With the waters of the Patuxent River beginning to recede after overflowing the banks on Thursday, city officials Thursday night lifted the Municipal Civil Emergency Mayor Craig Moe declared earlier in the day and closed the city's emergency shelter and Emergency Operations Center.
The EOC closed at 7:30 p.m. and the state of emergency ended at 9 p.m. Thursday.
Commuters were able to park in all areas of the MARC commuter parking lot off Lafayette Avenue on Friday, although the pavement still had some icy spots where water had flooded the lot near the American Legion Post 60 on Thursday.
Moe declared the emergency at 10 a.m Thursday and recommended the evacuation of the area between Main Street and the Patuxent River due to the threat of flooding after the Washington Suburban Sanitation Commission released water from Brighton Dam in Brookeville and the T. Howard Duckett Dam in Laurel following the unexpectedly heavy overnight rainfall (see in the "Related" box on the left).
According to a WSSC spokseperson, the floodgates at the Brighton Dam were opened at 2 a.m., while Duckett Dam's were opened at 4 a.m. Thursday.
In a statement released by the city around 7 p.m. Thursday, city officials said WSSC had informed them "that the water level has stabilized and though they (WSSC) will continue to release water from the dam over the next few days, it is not so that the water level will crest the banks of the river."
After their evacuation advisory, the city opened an evacuation shelter at the Robert J. DiPietro Community Center, located at 7901 Cypress St. About 20 evacuated residents had sought shelter at the community center by 5 p.m. Thursday, according to city spokesman Pete Piringer, and the shelter closed around 7:30 p.m.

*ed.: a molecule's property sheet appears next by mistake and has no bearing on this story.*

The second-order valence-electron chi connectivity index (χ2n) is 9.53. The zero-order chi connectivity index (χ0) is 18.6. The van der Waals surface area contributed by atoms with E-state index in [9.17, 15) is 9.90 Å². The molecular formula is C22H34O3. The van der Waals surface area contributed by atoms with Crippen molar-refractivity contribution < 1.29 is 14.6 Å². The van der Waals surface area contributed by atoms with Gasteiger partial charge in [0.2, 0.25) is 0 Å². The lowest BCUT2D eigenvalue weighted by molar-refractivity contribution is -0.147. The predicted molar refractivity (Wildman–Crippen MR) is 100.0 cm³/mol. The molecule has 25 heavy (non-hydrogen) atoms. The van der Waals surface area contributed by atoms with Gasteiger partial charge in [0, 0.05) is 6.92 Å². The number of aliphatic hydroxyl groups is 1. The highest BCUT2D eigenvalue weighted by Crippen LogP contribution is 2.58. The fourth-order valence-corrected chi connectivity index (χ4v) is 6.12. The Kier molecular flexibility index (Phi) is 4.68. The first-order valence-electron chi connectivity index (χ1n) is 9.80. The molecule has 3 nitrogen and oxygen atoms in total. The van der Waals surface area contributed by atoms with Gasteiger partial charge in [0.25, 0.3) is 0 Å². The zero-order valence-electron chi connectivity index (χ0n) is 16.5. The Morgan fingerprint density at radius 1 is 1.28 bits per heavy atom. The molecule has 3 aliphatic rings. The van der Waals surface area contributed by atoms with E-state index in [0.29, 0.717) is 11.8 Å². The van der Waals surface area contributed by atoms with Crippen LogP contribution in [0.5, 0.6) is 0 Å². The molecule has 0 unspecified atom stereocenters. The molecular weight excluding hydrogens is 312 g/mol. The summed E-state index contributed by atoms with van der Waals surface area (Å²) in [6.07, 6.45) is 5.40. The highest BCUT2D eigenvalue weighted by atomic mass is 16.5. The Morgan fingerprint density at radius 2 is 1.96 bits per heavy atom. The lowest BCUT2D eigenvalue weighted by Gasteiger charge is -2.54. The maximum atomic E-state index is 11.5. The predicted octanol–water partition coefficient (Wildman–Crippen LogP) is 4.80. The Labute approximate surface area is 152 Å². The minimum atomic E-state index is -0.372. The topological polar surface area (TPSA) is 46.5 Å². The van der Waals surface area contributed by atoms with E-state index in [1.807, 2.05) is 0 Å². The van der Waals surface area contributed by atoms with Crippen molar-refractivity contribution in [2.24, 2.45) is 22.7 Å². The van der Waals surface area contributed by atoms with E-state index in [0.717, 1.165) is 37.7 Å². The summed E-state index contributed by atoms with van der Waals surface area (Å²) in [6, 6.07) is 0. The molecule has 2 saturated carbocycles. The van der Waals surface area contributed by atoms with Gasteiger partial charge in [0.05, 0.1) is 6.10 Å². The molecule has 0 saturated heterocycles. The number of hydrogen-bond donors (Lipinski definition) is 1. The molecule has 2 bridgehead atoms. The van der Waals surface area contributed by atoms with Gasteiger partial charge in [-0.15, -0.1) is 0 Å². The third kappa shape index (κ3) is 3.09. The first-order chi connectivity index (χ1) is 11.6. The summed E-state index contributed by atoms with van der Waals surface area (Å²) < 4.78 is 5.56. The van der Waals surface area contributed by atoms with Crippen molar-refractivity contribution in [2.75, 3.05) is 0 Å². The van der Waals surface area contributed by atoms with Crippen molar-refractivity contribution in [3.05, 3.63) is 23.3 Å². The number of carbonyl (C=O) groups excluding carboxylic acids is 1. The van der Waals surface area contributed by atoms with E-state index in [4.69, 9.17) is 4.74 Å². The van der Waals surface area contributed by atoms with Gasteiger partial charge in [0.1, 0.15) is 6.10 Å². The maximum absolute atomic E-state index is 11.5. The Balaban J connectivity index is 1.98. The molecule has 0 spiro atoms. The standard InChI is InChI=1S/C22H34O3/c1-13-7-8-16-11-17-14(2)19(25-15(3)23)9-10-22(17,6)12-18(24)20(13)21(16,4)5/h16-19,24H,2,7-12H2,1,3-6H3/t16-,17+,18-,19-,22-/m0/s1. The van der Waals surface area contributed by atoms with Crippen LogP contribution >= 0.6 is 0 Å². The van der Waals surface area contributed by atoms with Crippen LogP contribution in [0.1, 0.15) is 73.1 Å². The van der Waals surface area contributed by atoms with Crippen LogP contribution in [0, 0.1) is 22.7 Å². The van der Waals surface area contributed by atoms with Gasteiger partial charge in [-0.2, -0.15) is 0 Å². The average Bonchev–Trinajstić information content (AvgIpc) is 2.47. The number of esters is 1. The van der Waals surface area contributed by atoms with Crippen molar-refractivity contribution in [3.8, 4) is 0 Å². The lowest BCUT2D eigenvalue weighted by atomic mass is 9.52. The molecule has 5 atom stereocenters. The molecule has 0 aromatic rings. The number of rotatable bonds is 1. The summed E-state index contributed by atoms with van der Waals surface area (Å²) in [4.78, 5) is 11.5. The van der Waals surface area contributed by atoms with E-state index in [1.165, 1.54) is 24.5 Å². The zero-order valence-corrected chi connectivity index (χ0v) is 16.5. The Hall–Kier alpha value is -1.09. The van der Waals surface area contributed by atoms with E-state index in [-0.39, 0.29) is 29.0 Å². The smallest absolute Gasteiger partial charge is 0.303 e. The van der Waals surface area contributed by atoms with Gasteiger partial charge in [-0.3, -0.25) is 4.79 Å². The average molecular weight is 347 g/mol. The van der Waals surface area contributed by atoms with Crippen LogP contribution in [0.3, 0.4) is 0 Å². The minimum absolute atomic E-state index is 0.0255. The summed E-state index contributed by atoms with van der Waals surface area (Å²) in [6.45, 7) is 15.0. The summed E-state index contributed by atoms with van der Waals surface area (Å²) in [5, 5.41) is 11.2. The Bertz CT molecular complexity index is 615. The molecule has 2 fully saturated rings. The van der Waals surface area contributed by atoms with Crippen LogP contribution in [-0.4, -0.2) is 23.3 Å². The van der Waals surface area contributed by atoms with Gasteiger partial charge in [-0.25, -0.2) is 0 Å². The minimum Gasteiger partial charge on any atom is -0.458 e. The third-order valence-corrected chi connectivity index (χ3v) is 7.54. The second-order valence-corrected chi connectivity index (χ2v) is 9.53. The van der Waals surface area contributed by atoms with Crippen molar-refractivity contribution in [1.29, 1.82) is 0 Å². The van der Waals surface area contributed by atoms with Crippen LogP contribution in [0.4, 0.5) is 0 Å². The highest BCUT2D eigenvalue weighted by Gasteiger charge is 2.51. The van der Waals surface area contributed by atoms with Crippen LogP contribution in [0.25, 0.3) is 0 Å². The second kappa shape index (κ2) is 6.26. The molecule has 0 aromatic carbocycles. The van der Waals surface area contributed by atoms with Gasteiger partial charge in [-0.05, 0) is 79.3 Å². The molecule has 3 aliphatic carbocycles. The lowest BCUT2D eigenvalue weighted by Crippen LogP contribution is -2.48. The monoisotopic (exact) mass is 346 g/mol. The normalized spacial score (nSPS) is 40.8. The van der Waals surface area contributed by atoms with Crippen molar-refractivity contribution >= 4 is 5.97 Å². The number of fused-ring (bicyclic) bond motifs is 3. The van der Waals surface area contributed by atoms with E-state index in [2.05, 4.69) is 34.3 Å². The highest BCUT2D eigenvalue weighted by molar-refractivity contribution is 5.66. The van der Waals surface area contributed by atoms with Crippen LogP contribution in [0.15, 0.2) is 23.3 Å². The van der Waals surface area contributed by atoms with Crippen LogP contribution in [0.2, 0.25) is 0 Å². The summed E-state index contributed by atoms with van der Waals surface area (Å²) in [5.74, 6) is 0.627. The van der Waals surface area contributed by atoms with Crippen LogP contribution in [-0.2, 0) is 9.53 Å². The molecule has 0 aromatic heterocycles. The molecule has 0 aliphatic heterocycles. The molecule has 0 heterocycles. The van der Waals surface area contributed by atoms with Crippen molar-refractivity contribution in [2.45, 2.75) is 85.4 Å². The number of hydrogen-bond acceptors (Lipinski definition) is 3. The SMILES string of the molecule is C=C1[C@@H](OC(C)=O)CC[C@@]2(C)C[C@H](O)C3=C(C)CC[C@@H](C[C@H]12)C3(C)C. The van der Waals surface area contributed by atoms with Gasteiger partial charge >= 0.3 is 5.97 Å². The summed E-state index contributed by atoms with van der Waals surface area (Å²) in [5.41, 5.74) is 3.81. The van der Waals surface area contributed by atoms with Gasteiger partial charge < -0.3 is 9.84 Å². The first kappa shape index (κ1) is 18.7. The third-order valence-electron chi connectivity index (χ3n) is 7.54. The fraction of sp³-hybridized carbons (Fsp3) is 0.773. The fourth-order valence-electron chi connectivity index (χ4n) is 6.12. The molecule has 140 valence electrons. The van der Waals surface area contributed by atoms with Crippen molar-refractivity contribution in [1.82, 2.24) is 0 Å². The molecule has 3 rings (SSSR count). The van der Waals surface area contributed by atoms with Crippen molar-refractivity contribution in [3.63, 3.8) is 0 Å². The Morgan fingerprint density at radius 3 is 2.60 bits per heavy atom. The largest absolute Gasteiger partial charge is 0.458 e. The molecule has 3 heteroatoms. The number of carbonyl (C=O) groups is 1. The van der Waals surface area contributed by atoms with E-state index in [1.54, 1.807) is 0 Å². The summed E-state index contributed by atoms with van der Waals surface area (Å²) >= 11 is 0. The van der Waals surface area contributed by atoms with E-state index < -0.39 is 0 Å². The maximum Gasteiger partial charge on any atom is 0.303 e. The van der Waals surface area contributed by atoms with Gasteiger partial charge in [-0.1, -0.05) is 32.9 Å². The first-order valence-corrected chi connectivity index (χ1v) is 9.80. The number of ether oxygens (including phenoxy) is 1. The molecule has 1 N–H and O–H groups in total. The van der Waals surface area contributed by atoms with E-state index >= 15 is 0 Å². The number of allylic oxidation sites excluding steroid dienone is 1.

Evacuation advisory confuses some
Some residents found out about the impending flooding when Laurel Police officers knocked on their doors, advising them to evacuate. By early afternoon, the evacuations were advisory, not mandatory, police said.
Even with robocalls from the city and Laurel Police officers going door to door, some residents and Main Street business owners were confused about weather to evacuate and the seriousness of the flooding prediction.
Matthew Coates, who is chairman of the Laurel Board of Trade and owns a photography studio at Fourth and Main streets, said he felt his studio on the second-floor was probably safe.
"The city did recommended we evacuate, in case of emergency," Coates said.
Jamie Trimble, who lives on Avondale Street, said she didn't know about the flooding until she returned home around noon and found her street blocked.
She planned to pull some items together in case she decided to evacuate to the Robert J. DiPietro Community Center with her two sons, ages 2 and 5. But, she said, "I'm not going to freak out about it."
Lakisha Queen, who lives close to Riverfront Park at 31 Avondale St., was also uncertain as to the importance of evacuating her home.
"I don't know what to do," she said after moving her car to Main Street at the advice of Laurel Police officers who knocked on her door.
Queen said police also advised her to unplug the washer and dryer in her basement.
According to a WSSC news release, the amount of rainfall was more than double what was expected, leading to elevated water levels in the Triadelphia and Rocky Gorge Resevoirs.
At its highest, the level of the Patuxent River was 10.5 feet high as it entered the Triadelphia Resevoir, more than four time its normal level.
Body found in rising water near homeless camp
Anne Arundel County Police say the body of a deceased female was retrieved from the rising waters near a homeless camp in Laurel on Thursday.
Police said they received a 911 call regarding a body floating in the water.
Fire department water rescue teams retrieved the body from waters that had risen due to overnight heavy rains, according to the police department account. The victim has not been identified, but is described as an adult African American female.
The victim's cause of death was undetermined, but police said a witness at the scene said they had told the female at approximately 9:30 to 10 a.m. to leave the area because it was unsafe due to rising waters. The witness left the area at that time.
The female was discovered later. The investigation is still continuing in to the matter and identification of the victim.
This story has been updated.
Reporter Luke Lavoie and the Baltimore Sun contributed to this story.